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IEL Tip Sheet: Fight Germs! Wash Your Hands! About

Washing your hands often and well is an easy way to help prevent the spread of many infections, including the common cold. Illinois law sets standards for handwashing in child care centers and day care homes. Here are some recommendations that can also help you address Illinois Early Learning and Development Benchmarks 22.A.ECa Identify simple practices that promote healthy living and prevent illness. and 22.A.ECb Demonstrate personal care and hygiene skills, with adult reminders..

What are the best times to wash hands?

Children should wash their hands as soon as they arrive at the child care center or day care home, AND...

  • BEFORE going home
  • AFTER using the bathroom, sneezing, touching the nose, playing with an animal, playing outside, playing with toys that other children use, or touching anything soiled with body fluids or wastes (such as blood, saliva, urine, stool, or vomit)
  • BEFORE AND AFTER eating, cooking, or otherwise handling food
  • ANYTIME hands look, feel, or smell unclean

Parents and teachers should wash their hands as soon as they arrive at the school or child care center, AND...

  • BEFORE handling food or bottles, giving or using medicine or ointments, or going home
  • AFTER using or helping a child use the toilet, changing a diaper, touching any body fluids (from a runny nose, for example), handling pets or pet objects (cages or leashes, for example), handling objects used by children, removing gloves used for any sanitary purpose, using a telephone, or caring for or touching a child who is ill
  • ANYTIME they go to another room in the school or child care center, or move to a different group of children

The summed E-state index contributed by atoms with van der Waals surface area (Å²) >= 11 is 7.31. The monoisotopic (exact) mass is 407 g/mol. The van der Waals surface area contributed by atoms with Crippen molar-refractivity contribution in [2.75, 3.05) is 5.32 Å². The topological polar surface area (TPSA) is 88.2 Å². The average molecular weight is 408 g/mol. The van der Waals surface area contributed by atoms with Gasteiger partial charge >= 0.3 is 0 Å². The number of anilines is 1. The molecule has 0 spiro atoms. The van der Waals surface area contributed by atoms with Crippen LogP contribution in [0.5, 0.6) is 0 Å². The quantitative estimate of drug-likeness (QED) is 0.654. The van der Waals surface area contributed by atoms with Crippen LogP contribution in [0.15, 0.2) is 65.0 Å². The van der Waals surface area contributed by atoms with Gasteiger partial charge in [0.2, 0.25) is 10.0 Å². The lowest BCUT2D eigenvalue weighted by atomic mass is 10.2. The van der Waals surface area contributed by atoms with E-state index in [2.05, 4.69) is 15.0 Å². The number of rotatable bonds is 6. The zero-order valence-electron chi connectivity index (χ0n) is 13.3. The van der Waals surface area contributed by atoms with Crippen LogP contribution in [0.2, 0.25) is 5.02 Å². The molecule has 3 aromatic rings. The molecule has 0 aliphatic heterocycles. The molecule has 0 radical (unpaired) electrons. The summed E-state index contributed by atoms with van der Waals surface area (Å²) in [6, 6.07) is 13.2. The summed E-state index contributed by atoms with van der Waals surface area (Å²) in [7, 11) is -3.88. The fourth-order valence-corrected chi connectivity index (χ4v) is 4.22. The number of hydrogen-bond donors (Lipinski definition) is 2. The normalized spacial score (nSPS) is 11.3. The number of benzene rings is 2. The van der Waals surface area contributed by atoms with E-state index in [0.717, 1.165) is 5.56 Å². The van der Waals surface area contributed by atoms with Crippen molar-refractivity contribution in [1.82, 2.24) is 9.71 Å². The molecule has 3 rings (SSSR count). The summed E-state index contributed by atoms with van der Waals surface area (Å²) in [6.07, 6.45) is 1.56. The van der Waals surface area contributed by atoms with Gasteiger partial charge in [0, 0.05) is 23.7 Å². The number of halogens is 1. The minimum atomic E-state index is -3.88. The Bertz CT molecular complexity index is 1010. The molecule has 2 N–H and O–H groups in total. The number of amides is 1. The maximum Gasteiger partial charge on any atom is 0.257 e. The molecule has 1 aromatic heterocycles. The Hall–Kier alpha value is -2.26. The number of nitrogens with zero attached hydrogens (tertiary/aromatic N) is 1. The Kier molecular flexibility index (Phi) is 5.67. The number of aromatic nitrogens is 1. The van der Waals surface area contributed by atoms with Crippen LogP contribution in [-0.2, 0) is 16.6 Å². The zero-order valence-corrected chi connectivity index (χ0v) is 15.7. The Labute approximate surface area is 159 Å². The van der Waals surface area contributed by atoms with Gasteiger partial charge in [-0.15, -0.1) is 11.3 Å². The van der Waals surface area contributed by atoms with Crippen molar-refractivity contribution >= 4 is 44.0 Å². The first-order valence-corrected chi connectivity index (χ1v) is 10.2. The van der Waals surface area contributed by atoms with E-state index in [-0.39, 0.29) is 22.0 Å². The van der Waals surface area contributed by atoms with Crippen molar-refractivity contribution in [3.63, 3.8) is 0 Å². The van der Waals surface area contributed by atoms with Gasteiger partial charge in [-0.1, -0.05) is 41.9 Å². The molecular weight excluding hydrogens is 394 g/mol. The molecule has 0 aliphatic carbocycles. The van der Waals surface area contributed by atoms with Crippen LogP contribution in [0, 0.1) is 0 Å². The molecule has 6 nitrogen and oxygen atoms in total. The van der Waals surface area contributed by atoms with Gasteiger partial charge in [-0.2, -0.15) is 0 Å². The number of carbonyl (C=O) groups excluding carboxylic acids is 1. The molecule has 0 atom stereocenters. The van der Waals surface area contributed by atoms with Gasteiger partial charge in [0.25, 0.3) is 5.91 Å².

• ANYTIME hands look, feel, or smell unclean

What is the best way to wash hands?

  • Use warm, but not hot, running water. Run the "cold" water first. Then, gradually increase the amount of warm water, testing the temperature yourself before the child puts her hands under the tap. [Note: Safety experts say it's best to keep water heaters set at no higher than 120 degrees Fahrenheit (40 degrees Celsius).]
  • Avoid shortcuts. Use soap. (Alcohol-based hand sanitizers are now being studied, but, at present, soap is recommended for handwashing in child care settings. Never leave hand sanitizers within the reach of young children.) Wash the front and back of both hands. Remember to clean under nails. Wash for at least 15 seconds. (This is about how long it takes to sing the alphabet song.) Rinse well.
  • Dry your hands with a fresh paper towel or an automatic dryer. Then use the towel to turn off the faucet. Note: Do not use automatic dryers for infants and toddlers. Closely supervise other children under 6 years of age who use these dryers.
  • Help young children wash their hands using the above method. As they become experienced, you can teach them how to wash their hands while you supervise.
September 2013

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The opinions, resources, and referrals provided in this Tip Sheet are intended for information purposes only and should not be considered or used as a substitute for medical advice, diagnosis, or treatment. We advise parents to seek the advice of a physician or other qualified health care provider with questions regarding their child’s health or medical conditions.

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The opinions, resources, and referrals provided on the IEL Web site are intended for informational purposes only and are not intended to take the place of medical or legal advice, or of other appropriate services. We encourage you to seek direct local assistance from a qualified professional if necessary before taking action.

The content of the IEL Web site does not necessarily reflect the views or policies of the Illinois Early Learning Project, the University of Illinois at Urbana-Champaign, or the Illinois State Board of Education; nor does the mention of trade names, commercial products, or organizations imply endorsement by the Illinois Early Learning Project, the University of Illinois at Urbana-Champaign, or the Illinois State Board of Education.

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